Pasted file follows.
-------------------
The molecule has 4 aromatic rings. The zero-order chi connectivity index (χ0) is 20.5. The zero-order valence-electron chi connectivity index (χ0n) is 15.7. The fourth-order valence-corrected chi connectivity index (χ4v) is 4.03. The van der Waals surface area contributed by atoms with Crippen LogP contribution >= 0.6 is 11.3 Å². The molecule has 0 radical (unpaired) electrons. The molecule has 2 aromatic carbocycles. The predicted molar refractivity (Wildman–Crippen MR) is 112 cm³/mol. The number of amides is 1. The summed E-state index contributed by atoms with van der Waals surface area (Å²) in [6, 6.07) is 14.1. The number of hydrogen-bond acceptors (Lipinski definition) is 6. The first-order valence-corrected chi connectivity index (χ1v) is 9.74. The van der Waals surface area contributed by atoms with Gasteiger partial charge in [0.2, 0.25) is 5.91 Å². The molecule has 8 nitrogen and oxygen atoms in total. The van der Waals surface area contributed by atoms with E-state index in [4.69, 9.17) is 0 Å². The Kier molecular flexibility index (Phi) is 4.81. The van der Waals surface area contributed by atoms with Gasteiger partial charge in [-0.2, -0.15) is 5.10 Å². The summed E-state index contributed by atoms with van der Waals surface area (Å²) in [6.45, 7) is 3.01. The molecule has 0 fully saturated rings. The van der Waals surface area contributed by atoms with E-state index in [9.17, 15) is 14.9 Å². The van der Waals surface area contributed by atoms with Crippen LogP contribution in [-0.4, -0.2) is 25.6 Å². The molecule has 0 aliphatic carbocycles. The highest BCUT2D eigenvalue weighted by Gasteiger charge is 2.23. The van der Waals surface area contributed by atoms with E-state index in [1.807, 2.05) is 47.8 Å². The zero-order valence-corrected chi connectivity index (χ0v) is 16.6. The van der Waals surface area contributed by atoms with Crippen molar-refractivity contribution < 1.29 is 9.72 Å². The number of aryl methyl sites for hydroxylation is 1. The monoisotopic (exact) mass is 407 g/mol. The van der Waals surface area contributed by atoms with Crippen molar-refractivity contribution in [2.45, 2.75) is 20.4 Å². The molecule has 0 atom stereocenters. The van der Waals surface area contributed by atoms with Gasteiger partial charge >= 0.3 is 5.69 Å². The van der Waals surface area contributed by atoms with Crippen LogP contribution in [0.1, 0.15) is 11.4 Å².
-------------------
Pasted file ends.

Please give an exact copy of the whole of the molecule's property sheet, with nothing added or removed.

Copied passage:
The molecule has 4 aromatic rings. The zero-order chi connectivity index (χ0) is 20.5. The zero-order valence-electron chi connectivity index (χ0n) is 15.7. The fourth-order valence-corrected chi connectivity index (χ4v) is 4.03. The van der Waals surface area contributed by atoms with Crippen LogP contribution >= 0.6 is 11.3 Å². The molecule has 0 radical (unpaired) electrons. The molecule has 2 aromatic carbocycles. The predicted molar refractivity (Wildman–Crippen MR) is 112 cm³/mol. The number of amides is 1. The summed E-state index contributed by atoms with van der Waals surface area (Å²) in [6, 6.07) is 14.1. The number of hydrogen-bond acceptors (Lipinski definition) is 6. The first-order valence-corrected chi connectivity index (χ1v) is 9.74. The van der Waals surface area contributed by atoms with Gasteiger partial charge in [0.2, 0.25) is 5.91 Å². The molecule has 8 nitrogen and oxygen atoms in total. The van der Waals surface area contributed by atoms with E-state index in [4.69, 9.17) is 0 Å². The Kier molecular flexibility index (Phi) is 4.81. The van der Waals surface area contributed by atoms with Gasteiger partial charge in [-0.2, -0.15) is 5.10 Å². The summed E-state index contributed by atoms with van der Waals surface area (Å²) in [6.45, 7) is 3.01. The molecule has 0 fully saturated rings. The van der Waals surface area contributed by atoms with E-state index in [9.17, 15) is 14.9 Å². The van der Waals surface area contributed by atoms with Crippen LogP contribution in [-0.4, -0.2) is 25.6 Å². The molecule has 0 aliphatic carbocycles. The highest BCUT2D eigenvalue weighted by Gasteiger charge is 2.23. The van der Waals surface area contributed by atoms with E-state index in [1.807, 2.05) is 47.8 Å². The zero-order valence-corrected chi connectivity index (χ0v) is 16.6. The van der Waals surface area contributed by atoms with Crippen molar-refractivity contribution < 1.29 is 9.72 Å². The number of aryl methyl sites for hydroxylation is 1. The monoisotopic (exact) mass is 407 g/mol. The van der Waals surface area contributed by atoms with Crippen molar-refractivity contribution in [2.45, 2.75) is 20.4 Å². The molecule has 0 atom stereocenters. The van der Waals surface area contributed by atoms with Gasteiger partial charge >= 0.3 is 5.69 Å². The van der Waals surface area contributed by atoms with Crippen LogP contribution in [0.1, 0.15) is 11.4 Å².